Email mystery… clues!

Lets see if we can figure out the validity of this email.

———- Forwarded message ———-
From: Brittany McClaine <bmcclaine@ncpcharterschool.org>

I don’t want to reply to the email.  If it is actually a spammer’s address then I will just be handing them a working email address.  Alternatively if a spammer has just used a real Brittany’s email address without her knowledge then I don’t want to harass her.  

Note: this is different from breaking into Brittany’s email account without her permission.  It is actually very easy to change the ‘From’ address when sending an email so that it looks like it’s from Justin@bieber.com or something – great for practical jokes and spammers alike!

Date: 11 December 2012 21:54
Subject: Loved your page! Special Thanks from Mrs.McClaine and Kids! 🙂

Hi There! I just wanted to send you a quick note on behalf of some of the kids in our After School program! We’ve been using your page ( http://digitalkatie.com/bsl.htm ) quite a bit while going over an intro to Sign Language, it has been super helpful!

Most educators would be very flattered by this and pleased that the site they have worked on has been useful outside of their classroom.

The kids have a hearing impaired student in their class, and we thought it would be great if everyone was able to communicate on the same level🙂

This just doesn’t seem right.  I could maybe understand a class getting confused between ASL (American Sign Language) and BSL (British Sign Language) if they were learning in isolation but I would expect a Deaf student to correct them (and to not understand the BSL the kids had learned!) 

Usually in a spam email there will be something that doesn’t seem right like a fact, a situation or use of language (the spelling and grammar).  This is because the spammer will be using a standard template to try and send as many emails as possible without having to write a new email each time.  Often the standard template doesn’t quite fit the situation.  It may also be someone who doesn’t speak English very well so there may be quirky use of words or incorrect grammar.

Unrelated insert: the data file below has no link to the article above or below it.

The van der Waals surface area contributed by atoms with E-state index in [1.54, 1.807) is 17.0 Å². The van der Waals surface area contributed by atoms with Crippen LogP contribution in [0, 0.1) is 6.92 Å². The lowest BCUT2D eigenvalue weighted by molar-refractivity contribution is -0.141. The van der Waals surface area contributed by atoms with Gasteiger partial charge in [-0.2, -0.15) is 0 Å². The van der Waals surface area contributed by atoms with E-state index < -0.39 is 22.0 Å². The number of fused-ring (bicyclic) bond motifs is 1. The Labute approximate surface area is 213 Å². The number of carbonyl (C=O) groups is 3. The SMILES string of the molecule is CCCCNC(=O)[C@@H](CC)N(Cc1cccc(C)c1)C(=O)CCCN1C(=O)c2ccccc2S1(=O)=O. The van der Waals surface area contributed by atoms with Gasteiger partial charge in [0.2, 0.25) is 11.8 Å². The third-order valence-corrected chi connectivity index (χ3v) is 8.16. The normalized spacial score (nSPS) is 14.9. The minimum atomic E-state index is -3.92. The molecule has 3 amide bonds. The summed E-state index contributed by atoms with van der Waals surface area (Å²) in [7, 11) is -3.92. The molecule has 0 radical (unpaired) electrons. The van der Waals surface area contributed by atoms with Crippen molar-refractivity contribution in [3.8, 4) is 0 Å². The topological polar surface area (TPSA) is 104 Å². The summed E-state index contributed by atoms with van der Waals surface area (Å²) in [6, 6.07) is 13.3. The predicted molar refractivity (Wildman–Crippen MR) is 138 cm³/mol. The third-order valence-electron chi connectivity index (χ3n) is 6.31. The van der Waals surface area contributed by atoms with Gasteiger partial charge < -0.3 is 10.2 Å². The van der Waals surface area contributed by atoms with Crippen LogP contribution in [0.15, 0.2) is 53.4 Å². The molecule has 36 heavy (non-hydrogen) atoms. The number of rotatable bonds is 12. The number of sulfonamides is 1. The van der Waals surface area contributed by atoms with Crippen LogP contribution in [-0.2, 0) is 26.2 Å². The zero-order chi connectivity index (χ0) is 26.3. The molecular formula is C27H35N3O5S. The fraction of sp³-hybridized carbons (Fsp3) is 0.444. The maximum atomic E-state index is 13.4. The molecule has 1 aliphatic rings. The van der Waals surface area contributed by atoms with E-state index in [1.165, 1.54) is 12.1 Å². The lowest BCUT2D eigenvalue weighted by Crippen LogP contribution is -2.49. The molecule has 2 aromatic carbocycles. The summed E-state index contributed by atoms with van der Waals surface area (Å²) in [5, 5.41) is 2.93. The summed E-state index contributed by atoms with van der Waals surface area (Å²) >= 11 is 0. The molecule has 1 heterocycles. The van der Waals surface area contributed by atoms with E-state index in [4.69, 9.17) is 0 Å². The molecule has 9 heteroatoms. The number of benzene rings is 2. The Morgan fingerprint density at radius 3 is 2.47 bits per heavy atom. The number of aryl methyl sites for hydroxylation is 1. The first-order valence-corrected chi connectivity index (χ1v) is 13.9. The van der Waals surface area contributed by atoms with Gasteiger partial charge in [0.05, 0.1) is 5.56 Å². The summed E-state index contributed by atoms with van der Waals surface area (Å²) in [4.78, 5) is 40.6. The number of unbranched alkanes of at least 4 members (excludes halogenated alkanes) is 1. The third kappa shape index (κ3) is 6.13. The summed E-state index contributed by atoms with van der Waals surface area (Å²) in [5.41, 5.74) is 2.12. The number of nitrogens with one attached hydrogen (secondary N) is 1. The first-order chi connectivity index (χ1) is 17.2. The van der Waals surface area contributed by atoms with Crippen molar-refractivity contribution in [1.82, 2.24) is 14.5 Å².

As a Thank You, a couple of the students also found and wanted to pass along this family resource page to ASL: ( http://usinsurancenet .com/ family-health-reference-to-asl/)

The link made me wonder what age the students are.  This web page is fairly high level and isn’t a web site I would use with pupils. There are lots of great websites for learning BSL and ASL these days so it seemed strange that the students would pick this one.  

The aim of the link spam is to try and get you to link to a web page.  One of the ways of getting higher up search listings in Google and other search engines is to have lots of pages linking to yours.  This will also get the site as a whole higher up Google’s listings, which means more chance of people buying insurance from their site.  I don’t even know if the site is legit – it may just be a way of getting people’s credit card details.

We’ve actually been using it just as much as your page and thought that maybe you would want to include it on your British Sign Language Links page!  I was hesitant to email you at first but the kids keep asking if I’ve talked to you about it yet! (haha they’re so cute!)